Does It Boost Performance?
Here is the puzzle. Studies in research laboratories positively show that creatine supplementation enhances work performance during cycling, rowing and strength testing. In athletic contests, the results are mixed with no clear benefit of creatine supplementation on performance. Why? Most lab findings use healthy young men with mixed athletic ability and training status. Field studies, in contrast, focus on individuals who already perform near peak levels. Because age and sex affect how well creatine supplementation impacts muscle phosphocreatine contents, studies are needed with people of varying age and sex to evaluate the benefit of creatine supplementation on the average athlete.
Testimonial reports imply that creatine supplementation causes nausea, vomiting, diarrhea, kidney and liver problems, high blood pressure, and muscle cramps. The evidence, however, is not definitive. Creatine supplementation should be avoided by athletes who seek to lose weight while exercising heavily in hot and humid conditions. Preliminary findings indicate that creatine supplements may selectively reduce plasma volume which impairs the capacity to sweat and thus decrease the ability to maintain a normal body temperature during exercise in hot, steamy conditions.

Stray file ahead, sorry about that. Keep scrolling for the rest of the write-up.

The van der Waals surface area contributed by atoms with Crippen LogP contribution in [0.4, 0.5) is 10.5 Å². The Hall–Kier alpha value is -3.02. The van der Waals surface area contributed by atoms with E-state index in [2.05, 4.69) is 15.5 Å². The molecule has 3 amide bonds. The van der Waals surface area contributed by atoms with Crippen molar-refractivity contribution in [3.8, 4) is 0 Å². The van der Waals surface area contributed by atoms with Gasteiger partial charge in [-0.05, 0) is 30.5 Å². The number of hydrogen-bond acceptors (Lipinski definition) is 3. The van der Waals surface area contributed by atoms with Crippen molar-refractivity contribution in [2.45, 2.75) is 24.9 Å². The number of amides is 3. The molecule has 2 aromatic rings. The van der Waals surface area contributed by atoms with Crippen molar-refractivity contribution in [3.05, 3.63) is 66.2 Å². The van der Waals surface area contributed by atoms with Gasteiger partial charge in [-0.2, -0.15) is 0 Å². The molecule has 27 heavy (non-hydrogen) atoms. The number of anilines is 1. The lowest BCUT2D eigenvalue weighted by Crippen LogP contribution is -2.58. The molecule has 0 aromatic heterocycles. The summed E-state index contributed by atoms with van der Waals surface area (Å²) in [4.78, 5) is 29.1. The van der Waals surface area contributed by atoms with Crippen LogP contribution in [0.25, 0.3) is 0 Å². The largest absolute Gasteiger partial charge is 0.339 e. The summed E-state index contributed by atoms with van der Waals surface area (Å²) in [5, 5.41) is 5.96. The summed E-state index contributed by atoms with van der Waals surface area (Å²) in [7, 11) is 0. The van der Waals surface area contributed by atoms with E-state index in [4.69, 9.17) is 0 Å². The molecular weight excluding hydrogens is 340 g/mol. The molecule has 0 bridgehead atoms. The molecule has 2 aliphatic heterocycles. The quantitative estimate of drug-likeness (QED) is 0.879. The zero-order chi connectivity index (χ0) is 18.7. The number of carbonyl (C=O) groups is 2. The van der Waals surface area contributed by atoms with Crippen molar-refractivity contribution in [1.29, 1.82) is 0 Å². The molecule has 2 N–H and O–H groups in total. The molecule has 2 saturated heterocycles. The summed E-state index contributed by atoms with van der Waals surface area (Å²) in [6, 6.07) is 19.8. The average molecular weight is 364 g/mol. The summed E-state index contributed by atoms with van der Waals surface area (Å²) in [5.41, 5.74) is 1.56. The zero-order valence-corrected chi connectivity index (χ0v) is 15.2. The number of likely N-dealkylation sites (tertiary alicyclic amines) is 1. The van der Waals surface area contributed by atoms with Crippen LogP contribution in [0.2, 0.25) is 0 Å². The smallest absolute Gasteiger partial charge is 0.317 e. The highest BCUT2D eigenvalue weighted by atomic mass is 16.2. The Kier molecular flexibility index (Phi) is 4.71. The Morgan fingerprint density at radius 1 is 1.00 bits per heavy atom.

Who Should Avoid Creatine Supplements?
Young athletes and pregnant women are cautioned against the use of creatine supplements. There is inadequate information on the safety of these products among anyone less than 18 years of age. Moreover, questions about the transfer of supplemental creatine from mother to fetus and accumulation of creatine in breast milk caution against the use of creatine supplements in pregnant and lactating women.
What’s In The Product?
Because the Food and Drug Administration does not regulate creatine products, purity is a concern. Also, creatine-containing products, drinks and sport bars, may contain components, such as stimulants, that are banned by sport governing organizations. These products may be one example of "buyer beware"!
Possible Clinical Uses of Creatine Supplements
Some patients with specific clinical disorders that exhibit muscle wasting and premature muscle fatigue may benefit from treatment with creatine supplements. The supplements reportedly improve walking in patients with a variety of neuromuscular diseases and in those who have lost muscle mass and strength after orthopedic surgery. Thus, the supplements may have a role in the medical management of patients in such situations.
Although creatine burst on to the scene as a performance promoter for the physically gifted, questions about performance gains and safety concerns should temper its widespread use among athletes. Its promise of beneficial effects of creatine supplementation among patients with certain nerve and muscle disorders suggest new avenues of "performance enhancement". Creatine supplementation may be an example of adapting nutrition knowledge to meet new challenges.